And why are the Academy Must Change Right Now people so satisfied with the poor showing of the Oscar nominations season with the most dramas by and starring black Americans (and Brits portraying black Americans) and promoted for Oscar with real money in the history of The Oscars? I count six of movies that fit this standard in a field of 15 or so total realistic contenders for Best Picture nods and only one of them got in. How is this a win?
Let’s not even start on there only being two movies led by, about or directed by women when women are 51% of the nation… and that both female director nominees grew up and/or have residency outside of America.
Well, Minari got in. And those two female directors got nominated. So race is no longer an issue at The Academy… apparently.
Of course, this “Fix The Academy” people will say I am exaggerating. They will say I am protecting a racist, sexist past. They will say that I am asking too much of *Oscar this bent, broken, COVID season in order to diminish the accomplishment.
But I didn’t put out the “Mission Accomplished” banner. Mark Harris did.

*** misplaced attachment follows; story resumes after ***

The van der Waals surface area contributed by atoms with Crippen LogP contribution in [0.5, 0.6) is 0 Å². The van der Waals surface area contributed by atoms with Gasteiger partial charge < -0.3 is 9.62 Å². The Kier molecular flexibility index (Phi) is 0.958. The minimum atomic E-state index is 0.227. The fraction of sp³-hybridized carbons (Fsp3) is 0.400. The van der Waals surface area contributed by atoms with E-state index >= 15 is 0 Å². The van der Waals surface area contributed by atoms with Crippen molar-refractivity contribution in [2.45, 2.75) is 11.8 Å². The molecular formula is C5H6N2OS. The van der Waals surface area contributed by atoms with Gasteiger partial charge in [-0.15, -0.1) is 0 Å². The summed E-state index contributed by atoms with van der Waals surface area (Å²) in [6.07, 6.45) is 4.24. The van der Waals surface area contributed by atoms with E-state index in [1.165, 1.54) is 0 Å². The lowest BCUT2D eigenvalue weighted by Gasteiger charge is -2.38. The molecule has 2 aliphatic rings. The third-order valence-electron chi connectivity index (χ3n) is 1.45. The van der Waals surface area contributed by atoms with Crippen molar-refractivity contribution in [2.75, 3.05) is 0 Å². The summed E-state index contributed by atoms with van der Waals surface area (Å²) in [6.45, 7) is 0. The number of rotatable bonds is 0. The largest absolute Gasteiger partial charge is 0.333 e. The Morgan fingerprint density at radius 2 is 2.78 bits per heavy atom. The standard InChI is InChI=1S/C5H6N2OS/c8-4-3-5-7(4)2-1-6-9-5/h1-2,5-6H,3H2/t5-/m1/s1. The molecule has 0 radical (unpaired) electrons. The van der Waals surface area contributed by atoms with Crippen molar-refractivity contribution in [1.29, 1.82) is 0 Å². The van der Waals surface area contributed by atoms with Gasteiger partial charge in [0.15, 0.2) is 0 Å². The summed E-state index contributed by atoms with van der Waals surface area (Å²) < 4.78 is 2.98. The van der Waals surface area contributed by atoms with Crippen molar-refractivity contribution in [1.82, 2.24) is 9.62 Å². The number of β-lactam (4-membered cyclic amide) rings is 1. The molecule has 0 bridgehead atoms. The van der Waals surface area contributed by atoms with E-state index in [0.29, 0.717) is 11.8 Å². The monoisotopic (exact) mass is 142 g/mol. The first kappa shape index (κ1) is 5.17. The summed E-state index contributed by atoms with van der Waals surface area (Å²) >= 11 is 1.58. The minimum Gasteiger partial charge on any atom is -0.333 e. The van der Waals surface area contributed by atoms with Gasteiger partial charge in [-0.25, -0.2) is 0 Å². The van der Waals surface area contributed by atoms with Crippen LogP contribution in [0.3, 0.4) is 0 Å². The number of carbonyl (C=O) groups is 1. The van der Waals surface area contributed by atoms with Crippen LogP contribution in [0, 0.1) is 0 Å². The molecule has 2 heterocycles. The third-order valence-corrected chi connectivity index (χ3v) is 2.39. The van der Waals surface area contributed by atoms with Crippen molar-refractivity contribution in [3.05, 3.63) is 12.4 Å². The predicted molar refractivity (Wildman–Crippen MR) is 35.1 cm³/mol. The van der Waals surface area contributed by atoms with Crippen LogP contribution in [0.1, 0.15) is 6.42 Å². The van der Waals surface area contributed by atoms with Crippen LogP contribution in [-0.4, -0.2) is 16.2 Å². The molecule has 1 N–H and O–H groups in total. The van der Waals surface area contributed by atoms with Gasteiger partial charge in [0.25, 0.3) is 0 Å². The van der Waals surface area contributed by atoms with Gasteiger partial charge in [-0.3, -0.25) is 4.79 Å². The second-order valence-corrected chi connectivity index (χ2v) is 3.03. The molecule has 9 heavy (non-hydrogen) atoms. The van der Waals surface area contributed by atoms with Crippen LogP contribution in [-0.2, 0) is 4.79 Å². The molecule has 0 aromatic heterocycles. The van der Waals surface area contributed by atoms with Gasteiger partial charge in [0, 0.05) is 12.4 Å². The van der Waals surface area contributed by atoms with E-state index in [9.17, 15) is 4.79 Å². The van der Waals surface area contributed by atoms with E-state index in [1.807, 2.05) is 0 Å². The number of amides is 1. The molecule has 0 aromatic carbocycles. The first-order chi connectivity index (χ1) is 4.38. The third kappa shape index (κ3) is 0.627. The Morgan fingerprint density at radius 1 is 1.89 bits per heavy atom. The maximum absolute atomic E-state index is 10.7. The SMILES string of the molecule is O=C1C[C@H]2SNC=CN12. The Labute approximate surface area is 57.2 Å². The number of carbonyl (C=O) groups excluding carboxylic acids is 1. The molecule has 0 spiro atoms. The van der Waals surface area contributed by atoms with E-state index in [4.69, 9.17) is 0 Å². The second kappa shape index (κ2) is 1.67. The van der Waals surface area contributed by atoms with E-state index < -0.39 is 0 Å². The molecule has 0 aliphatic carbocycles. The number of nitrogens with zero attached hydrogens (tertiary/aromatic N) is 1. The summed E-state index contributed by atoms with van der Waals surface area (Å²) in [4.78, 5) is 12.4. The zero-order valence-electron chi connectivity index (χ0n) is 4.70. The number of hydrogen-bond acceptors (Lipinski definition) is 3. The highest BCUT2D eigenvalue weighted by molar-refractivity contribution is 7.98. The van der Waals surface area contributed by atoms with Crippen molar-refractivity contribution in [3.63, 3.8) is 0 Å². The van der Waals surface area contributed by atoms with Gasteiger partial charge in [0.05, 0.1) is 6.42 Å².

The Harris piece is loaded with the kind of arrogant self-righteousness usually reserved for old white men, as he seems to perceive them. It is filled to the brim with poor insight into the film and television industry of recent decades, making harsh assumptions where factual insights might have dented the dogma. Moonlight + Parasite means everything has changed forever and if you disagree, you are just a scaredy-pants old hater.
I wish it was this simple.
But I have bad news for you, Mark. Your math is broken. For six of the last seven years, the film that has won Best Picture has been made by or starred someone of color… including the must maligned Green Book, which won a second Oscar for Mahershala Ali. It wasn’t the right kind of story about race or homosexuality, so it’s a lazy debater’s punching bag. Same with Crash… wrong kind of commentary on race… and it beat Brokeback Mountain, so burn that one down too. (There are other reasons to tear down both movies… but that’s a different conversation.)
And apparently, Mexicans don’t count on the Politically Correct Scoreboard, but South Koreans do… do I have that right? Someone call The Three Amigos and let them know that they, too, are now old white men.